Monday, May 13, 2013

Don't Judge Me!

Judge not, that you be not judged
 Matthew 7:1

     “'Judge not, that you be not judged.’” So Jesus is commanding us never to judge people. 
     We as Christians are to strive to be like Christ, right? Well, let’s look at what Jesus said to the Pharisees: “‘Woe to you, scribes and Pharisees, hypocrites!... You blind guides!... You serpents, you brood of vipers! ...You blind fools!... You white-washed tombs full of dead people’s bones!’” (Matthew 23, ESV). I don’t know about you, but I’d say that’s judging. 
     So maybe you’re saying that Jesus can judge, because He’s perfect, but we shouldn’t, because we’re sinful. Actually, Jesus commands us to judge people: “‘Judge not according to the appearance, but judge righteous judgment.’” (John 7:24, NKJV). Now hold on; does Jesus contradict Himself? Nope. Whenever a seeming contradiction arises in the Bible, the first and best thing to do is look at the whole passage. 
     Matthew 7:1-5, “‘Judge not, that you be not judged. For with the judgment you pronounce you will be judged, and with the measure you use it will be measured to you. Why do you see the speck that is in your brother's eye, but do not notice the log that is in your own eye? Or how can you say to your brother, “Let me take the speck out of your eye,” when there is the log in your own eye? You hypocrite, first take the log out of your own eye, and then you will see clearly to take the speck out of your brother's eye.’”
     Jesus isn’t saying that we are never to judge. He’s saying we are never to judge hypocritically. That’s a big difference. We are not to condemn others of lacking self-control or quickly getting angry or procrastinating if we ourselves do the same thing. Once we take the log out of our own eye, we can help our brothers and sisters in Christ with the speck in theirs. Once we conquer our personal sin, then we can go to the other and say, “Hey, I've noticed this in your life, and I had the same trouble. But here are some Bible verses and strategies that helped me overcome that issue.” Plus, if we've conquered that sin through the Holy Spirit’s help, we can more easily relate and empathize with the struggling brother or sister.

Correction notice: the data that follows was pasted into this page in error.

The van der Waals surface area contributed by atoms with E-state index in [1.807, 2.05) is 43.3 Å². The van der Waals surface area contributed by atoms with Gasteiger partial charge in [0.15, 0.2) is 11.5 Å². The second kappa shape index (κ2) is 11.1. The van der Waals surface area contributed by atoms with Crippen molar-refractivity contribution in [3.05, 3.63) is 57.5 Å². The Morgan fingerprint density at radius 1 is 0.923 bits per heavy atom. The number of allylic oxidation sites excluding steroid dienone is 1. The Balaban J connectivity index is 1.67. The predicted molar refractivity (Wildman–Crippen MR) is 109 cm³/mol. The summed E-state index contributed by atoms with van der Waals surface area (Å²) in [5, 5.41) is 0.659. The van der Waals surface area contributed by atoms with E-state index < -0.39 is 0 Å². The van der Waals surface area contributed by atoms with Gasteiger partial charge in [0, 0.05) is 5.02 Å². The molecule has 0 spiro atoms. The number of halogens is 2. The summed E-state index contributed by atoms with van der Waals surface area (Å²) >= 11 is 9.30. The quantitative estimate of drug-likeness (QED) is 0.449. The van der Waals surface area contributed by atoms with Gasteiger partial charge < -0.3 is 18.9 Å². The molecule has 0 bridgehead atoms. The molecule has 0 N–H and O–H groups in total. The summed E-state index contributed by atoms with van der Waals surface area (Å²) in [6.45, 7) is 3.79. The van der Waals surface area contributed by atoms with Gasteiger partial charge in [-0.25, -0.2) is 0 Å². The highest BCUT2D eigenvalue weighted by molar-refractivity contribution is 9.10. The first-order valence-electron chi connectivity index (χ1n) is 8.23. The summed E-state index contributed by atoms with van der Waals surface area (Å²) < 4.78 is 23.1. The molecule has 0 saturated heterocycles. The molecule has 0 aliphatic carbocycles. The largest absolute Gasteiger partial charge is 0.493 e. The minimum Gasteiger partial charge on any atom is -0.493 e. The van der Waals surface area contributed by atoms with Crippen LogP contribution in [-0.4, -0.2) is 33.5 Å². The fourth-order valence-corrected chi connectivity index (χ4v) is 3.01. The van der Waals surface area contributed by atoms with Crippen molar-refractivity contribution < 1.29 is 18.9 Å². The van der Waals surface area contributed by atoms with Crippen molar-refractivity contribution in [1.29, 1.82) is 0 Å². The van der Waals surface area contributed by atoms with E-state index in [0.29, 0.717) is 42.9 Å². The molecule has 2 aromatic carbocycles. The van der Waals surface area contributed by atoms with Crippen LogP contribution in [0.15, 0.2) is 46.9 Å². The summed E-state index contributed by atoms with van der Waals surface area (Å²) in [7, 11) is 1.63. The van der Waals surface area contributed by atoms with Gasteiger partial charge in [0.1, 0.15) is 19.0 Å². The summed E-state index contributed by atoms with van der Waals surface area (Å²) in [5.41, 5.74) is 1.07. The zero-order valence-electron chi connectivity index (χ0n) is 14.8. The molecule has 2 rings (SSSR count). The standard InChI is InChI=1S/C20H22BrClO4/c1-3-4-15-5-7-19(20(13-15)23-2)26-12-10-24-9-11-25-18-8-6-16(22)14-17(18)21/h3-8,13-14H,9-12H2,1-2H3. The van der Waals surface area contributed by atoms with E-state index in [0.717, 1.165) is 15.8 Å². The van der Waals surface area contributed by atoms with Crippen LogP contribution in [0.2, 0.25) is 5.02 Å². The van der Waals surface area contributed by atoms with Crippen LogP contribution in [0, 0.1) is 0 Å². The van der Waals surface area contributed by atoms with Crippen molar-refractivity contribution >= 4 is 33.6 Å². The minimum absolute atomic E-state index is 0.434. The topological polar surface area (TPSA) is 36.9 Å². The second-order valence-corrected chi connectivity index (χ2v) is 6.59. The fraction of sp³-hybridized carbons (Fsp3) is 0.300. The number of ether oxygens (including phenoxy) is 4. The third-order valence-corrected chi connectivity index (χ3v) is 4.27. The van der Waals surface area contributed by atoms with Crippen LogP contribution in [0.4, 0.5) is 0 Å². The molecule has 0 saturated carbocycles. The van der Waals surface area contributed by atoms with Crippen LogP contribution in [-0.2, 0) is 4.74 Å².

That’s the kind of “righteous judgment” to which John 7:24 refers. John 7:24 also says not to judge by appearance. Sounds pretty easy, right? Wrong. I don’t know if we even realize how much we judge others. 
     Have you ever been tailed really closely by another car (even though you were already going ten over the limit) and thought, “Man, that dude is obnoxious! Wouldja just get off my bumper already?!” Have you ever seen a teen texting while shopping with his mom, and you held disgusted thoughts that teens nowadays (excluding your own lovely children/self/friends) are so rude and too absorbed with technology? Have you ever walked into Wal-Mart, seen someone in baggy clothes and tangled hair, and thoughts of “wow, she just doesn’t care a thing about appearance” cycle through your head? 
     Have you ever realized that you’re unrighteously judging them? 
    Have you ever considered giving them the benefit of the doubt? Perhaps the driver is a father rushing to the hospital to save an injured child. Perhaps the teen loves his mom and spending time shopping with her, and the mom asked him to text the dad to ask if they were out of milk. Perhaps the lady at Wal-Mart had a really rough day and didn't have time to shower because she was caring for sick children and just needed to grab some more cough drops. 
    If you've judged others, I’m not judging you! I've done the same thing, and I've learned (and am still learning) to put people in the best light. “Love bears all things, believes all things, hopes all things, endures all things” (1 Corinthians 13:7, ESV). This does not mean we are to be gullible and poor judges of character; we still need to be wise. If someone chooses to wear punky clothing, that has an effect on other people, and he will be associated with punks, and people might be leery around him. But we shouldn't make prejudices (pre-judgings). Perhaps he is a new Christian and is still learning about modesty and clothing.
     Perhaps that driver is just a jerk on your tail. And he’ll be held accountable eventually, possibly by a police officer waiting just over the next curve, or possibly not in this life-time. But it is our Christian duty to give him the benefit of the doubt.
     So they next time someone says something dumb, does something stupid, eats something unhealthy, wears something odd, or causes belittling thoughts to arise in your head, ask yourself if you do or have done the same thing, and put them in the best light. You would want others to do the same for you, wouldn't you?



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